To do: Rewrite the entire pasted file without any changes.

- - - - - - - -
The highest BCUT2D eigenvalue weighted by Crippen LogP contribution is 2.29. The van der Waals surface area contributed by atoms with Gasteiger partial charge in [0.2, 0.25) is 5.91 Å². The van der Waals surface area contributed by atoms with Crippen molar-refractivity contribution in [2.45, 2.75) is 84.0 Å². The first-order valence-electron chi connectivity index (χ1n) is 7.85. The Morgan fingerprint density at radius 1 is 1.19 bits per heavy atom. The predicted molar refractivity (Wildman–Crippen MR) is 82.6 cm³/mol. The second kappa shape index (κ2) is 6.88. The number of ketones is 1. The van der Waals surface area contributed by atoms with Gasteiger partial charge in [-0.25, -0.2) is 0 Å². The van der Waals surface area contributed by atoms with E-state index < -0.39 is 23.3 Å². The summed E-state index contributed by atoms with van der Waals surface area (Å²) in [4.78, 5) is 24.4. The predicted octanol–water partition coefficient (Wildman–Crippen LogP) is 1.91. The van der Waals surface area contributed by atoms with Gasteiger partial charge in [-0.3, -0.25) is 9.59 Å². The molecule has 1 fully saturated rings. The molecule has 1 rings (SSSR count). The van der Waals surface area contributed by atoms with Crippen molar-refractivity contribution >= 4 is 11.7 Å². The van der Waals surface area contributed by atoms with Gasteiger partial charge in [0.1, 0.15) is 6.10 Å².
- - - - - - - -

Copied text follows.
The highest BCUT2D eigenvalue weighted by Crippen LogP contribution is 2.29. The van der Waals surface area contributed by atoms with Gasteiger partial charge in [0.2, 0.25) is 5.91 Å². The van der Waals surface area contributed by atoms with Crippen molar-refractivity contribution in [2.45, 2.75) is 84.0 Å². The first-order valence-electron chi connectivity index (χ1n) is 7.85. The Morgan fingerprint density at radius 1 is 1.19 bits per heavy atom. The predicted molar refractivity (Wildman–Crippen MR) is 82.6 cm³/mol. The second kappa shape index (κ2) is 6.88. The number of ketones is 1. The van der Waals surface area contributed by atoms with Gasteiger partial charge in [-0.25, -0.2) is 0 Å². The van der Waals surface area contributed by atoms with E-state index < -0.39 is 23.3 Å². The summed E-state index contributed by atoms with van der Waals surface area (Å²) in [4.78, 5) is 24.4. The predicted octanol–water partition coefficient (Wildman–Crippen LogP) is 1.91. The van der Waals surface area contributed by atoms with Gasteiger partial charge in [-0.3, -0.25) is 9.59 Å². The molecule has 1 fully saturated rings. The molecule has 1 rings (SSSR count). The van der Waals surface area contributed by atoms with Crippen molar-refractivity contribution >= 4 is 11.7 Å². The van der Waals surface area contributed by atoms with Gasteiger partial charge in [0.1, 0.15) is 6.10 Å².